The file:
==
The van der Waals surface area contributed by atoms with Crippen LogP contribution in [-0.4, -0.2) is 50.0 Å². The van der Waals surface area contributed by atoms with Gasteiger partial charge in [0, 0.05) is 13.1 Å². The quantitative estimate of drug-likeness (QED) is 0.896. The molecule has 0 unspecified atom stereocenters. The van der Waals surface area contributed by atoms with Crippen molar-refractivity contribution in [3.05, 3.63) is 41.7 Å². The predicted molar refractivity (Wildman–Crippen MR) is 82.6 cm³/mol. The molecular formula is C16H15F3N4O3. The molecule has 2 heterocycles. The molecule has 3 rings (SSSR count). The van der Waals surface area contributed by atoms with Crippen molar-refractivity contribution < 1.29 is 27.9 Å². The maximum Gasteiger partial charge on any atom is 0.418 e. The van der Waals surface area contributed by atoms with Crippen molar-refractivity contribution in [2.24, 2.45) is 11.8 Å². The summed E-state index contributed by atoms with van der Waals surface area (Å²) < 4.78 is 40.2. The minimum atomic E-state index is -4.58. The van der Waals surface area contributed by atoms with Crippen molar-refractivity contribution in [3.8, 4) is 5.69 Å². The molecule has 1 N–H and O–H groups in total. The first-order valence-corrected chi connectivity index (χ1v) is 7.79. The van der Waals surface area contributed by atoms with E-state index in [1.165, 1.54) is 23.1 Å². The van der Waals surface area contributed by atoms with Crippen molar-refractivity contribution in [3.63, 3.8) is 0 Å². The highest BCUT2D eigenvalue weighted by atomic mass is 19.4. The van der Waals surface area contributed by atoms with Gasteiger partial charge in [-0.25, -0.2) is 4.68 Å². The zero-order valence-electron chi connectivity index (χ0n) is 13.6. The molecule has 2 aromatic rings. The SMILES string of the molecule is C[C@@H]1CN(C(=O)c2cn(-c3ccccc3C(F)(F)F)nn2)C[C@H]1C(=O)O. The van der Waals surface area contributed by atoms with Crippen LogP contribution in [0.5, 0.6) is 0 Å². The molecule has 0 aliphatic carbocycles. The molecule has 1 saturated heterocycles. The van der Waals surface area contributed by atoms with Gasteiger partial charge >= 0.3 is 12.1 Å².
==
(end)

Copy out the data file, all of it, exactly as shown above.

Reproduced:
The van der Waals surface area contributed by atoms with Crippen LogP contribution in [-0.4, -0.2) is 50.0 Å². The van der Waals surface area contributed by atoms with Gasteiger partial charge in [0, 0.05) is 13.1 Å². The quantitative estimate of drug-likeness (QED) is 0.896. The molecule has 0 unspecified atom stereocenters. The van der Waals surface area contributed by atoms with Crippen molar-refractivity contribution in [3.05, 3.63) is 41.7 Å². The predicted molar refractivity (Wildman–Crippen MR) is 82.6 cm³/mol. The molecular formula is C16H15F3N4O3. The molecule has 2 heterocycles. The molecule has 3 rings (SSSR count). The van der Waals surface area contributed by atoms with Crippen molar-refractivity contribution < 1.29 is 27.9 Å². The maximum Gasteiger partial charge on any atom is 0.418 e. The van der Waals surface area contributed by atoms with Crippen molar-refractivity contribution in [2.24, 2.45) is 11.8 Å². The summed E-state index contributed by atoms with van der Waals surface area (Å²) < 4.78 is 40.2. The minimum atomic E-state index is -4.58. The van der Waals surface area contributed by atoms with Crippen molar-refractivity contribution in [3.8, 4) is 5.69 Å². The molecule has 1 N–H and O–H groups in total. The first-order valence-corrected chi connectivity index (χ1v) is 7.79. The van der Waals surface area contributed by atoms with E-state index in [1.165, 1.54) is 23.1 Å². The van der Waals surface area contributed by atoms with Crippen molar-refractivity contribution in [3.63, 3.8) is 0 Å². The highest BCUT2D eigenvalue weighted by atomic mass is 19.4. The van der Waals surface area contributed by atoms with Gasteiger partial charge in [-0.25, -0.2) is 4.68 Å². The zero-order valence-electron chi connectivity index (χ0n) is 13.6. The molecule has 2 aromatic rings. The SMILES string of the molecule is C[C@@H]1CN(C(=O)c2cn(-c3ccccc3C(F)(F)F)nn2)C[C@H]1C(=O)O. The van der Waals surface area contributed by atoms with Crippen LogP contribution in [0.5, 0.6) is 0 Å². The molecule has 0 aliphatic carbocycles. The molecule has 1 saturated heterocycles. The van der Waals surface area contributed by atoms with Gasteiger partial charge >= 0.3 is 12.1 Å².